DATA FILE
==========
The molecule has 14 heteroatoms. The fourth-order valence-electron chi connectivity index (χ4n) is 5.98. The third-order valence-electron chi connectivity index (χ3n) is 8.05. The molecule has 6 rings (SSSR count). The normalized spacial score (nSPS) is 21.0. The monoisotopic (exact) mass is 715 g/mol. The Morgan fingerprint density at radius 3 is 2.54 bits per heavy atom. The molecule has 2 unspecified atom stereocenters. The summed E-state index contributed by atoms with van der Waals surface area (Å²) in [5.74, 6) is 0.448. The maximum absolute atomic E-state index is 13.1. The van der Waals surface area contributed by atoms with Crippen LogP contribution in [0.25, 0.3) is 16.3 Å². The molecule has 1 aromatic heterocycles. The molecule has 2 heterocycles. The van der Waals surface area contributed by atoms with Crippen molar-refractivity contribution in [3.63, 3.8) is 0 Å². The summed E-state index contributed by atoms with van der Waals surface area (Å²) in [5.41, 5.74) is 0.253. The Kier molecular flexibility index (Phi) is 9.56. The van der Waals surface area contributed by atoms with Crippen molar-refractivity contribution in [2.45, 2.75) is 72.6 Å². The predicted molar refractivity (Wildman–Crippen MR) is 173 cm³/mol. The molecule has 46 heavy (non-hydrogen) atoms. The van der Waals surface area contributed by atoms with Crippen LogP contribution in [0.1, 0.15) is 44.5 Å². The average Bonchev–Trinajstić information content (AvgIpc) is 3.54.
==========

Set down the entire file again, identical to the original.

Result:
The molecule has 14 heteroatoms. The fourth-order valence-electron chi connectivity index (χ4n) is 5.98. The third-order valence-electron chi connectivity index (χ3n) is 8.05. The molecule has 6 rings (SSSR count). The normalized spacial score (nSPS) is 21.0. The monoisotopic (exact) mass is 715 g/mol. The Morgan fingerprint density at radius 3 is 2.54 bits per heavy atom. The molecule has 2 unspecified atom stereocenters. The summed E-state index contributed by atoms with van der Waals surface area (Å²) in [5.74, 6) is 0.448. The maximum absolute atomic E-state index is 13.1. The van der Waals surface area contributed by atoms with Crippen LogP contribution in [0.25, 0.3) is 16.3 Å². The molecule has 1 aromatic heterocycles. The molecule has 2 heterocycles. The van der Waals surface area contributed by atoms with Crippen molar-refractivity contribution in [3.63, 3.8) is 0 Å². The summed E-state index contributed by atoms with van der Waals surface area (Å²) in [5.41, 5.74) is 0.253. The Kier molecular flexibility index (Phi) is 9.56. The van der Waals surface area contributed by atoms with Crippen molar-refractivity contribution in [2.45, 2.75) is 72.6 Å². The predicted molar refractivity (Wildman–Crippen MR) is 173 cm³/mol. The molecule has 46 heavy (non-hydrogen) atoms. The van der Waals surface area contributed by atoms with Crippen LogP contribution in [0.1, 0.15) is 44.5 Å². The average Bonchev–Trinajstić information content (AvgIpc) is 3.54.